Prevalence and prognostic importance of precipitating factors leading to heart failure hospitalization: recurrent hospitalizations and mortality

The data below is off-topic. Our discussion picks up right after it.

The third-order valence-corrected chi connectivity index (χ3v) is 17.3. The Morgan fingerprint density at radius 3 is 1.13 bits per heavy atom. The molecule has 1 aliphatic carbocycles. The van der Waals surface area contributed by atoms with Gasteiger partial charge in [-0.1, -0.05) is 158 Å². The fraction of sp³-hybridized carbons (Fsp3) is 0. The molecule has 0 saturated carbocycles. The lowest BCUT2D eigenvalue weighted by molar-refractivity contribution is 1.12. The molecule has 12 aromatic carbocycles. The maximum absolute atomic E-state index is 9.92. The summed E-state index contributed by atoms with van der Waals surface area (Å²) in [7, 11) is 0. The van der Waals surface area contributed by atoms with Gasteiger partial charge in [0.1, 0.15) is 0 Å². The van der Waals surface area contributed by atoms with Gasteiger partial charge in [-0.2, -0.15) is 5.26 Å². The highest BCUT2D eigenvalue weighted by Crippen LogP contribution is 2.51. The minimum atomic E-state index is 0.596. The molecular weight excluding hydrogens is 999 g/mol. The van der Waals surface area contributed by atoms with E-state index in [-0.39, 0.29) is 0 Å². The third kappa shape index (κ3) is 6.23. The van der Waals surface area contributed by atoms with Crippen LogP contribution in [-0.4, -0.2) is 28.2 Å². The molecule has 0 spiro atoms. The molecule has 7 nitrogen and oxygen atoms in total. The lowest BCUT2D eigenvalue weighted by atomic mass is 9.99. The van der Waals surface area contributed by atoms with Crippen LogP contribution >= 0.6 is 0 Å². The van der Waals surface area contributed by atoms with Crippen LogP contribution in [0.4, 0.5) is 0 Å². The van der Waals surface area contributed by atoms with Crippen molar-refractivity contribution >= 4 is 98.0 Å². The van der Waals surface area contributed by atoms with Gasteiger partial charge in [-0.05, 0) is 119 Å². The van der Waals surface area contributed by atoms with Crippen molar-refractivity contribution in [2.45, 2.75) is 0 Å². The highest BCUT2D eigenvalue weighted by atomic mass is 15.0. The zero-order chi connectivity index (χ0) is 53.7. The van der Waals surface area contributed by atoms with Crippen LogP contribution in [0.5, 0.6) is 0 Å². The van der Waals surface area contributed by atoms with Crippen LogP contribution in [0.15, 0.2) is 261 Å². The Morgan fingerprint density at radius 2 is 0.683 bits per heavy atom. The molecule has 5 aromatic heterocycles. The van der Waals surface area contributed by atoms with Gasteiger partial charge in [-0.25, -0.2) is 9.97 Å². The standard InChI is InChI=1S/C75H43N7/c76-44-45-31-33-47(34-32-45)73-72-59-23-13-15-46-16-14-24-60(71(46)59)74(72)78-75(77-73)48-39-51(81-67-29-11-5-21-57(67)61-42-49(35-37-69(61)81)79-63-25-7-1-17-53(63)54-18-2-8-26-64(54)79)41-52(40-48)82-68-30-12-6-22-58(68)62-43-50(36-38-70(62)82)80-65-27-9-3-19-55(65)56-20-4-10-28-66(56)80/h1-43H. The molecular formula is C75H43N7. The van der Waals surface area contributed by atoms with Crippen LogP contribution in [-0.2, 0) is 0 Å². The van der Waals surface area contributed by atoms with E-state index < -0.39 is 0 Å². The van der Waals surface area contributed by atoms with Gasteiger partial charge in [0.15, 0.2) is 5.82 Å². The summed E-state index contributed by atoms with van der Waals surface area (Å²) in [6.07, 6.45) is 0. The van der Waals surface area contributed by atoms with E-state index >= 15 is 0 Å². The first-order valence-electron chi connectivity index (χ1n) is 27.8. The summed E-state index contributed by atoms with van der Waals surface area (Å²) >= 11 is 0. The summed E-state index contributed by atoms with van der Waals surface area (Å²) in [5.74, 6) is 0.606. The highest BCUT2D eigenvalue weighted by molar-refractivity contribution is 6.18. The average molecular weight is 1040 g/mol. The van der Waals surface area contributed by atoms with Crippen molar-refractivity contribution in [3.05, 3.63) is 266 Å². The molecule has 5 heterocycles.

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AIMS: Hospitalizations for heart failure (HF) are common and are associated with significant morbidity, mortality and cost. However, precipitating factors leading to HF hospitalization and their importance with respect to subsequent outcomes are not well understood. METHODS AND RESULTS: The symptoms and signs present at admission and investigator-identified factors thought to have contributed to the first adjudicated HF hospitalization in the Candesartan in Heart Failure: Assessment of Reduction in Mortality and Morbidity (CHARM) programme were prospectively collected and stratified by ejection fraction (EF). Potential precipitants were collected using a specifically designed case report form and categorized according to the presence of cardiovascular (CV), non-CV and unknown factors. Associations between these factors and subsequent rehospitalization and mortality rates were examined. Of 1668 patients who experienced HF hospitalization, 1152 had reduced EF (≤40%, HFrEF) and 516 had preserved EF (HFpEF). Overall, 54% had CV, 32% had non-CV and 14% had unknown factors thought to have precipitated HF, with similar proportions in the HFrEF and HFpEF groups. The most common precipitants were arrhythmia (15%), other non-CV factors (11%) and respiratory infection (10%). Subsequent CV readmission rates were highest in those whose initial HF hospitalization was precipitated by CV factors. However, mortality rates were similar among patients with any of the three categories of precipitating factors. Results were similar in HFrEF and HFpEF. CONCLUSIONS: Among chronic HF patients hospitalized for decompensation, the investigator-reported precipitating factor was not associated with the subsequent mortality rate, but was associated with type of readmission: readmissions for CV reasons were more likely when the index precipitant was CV.
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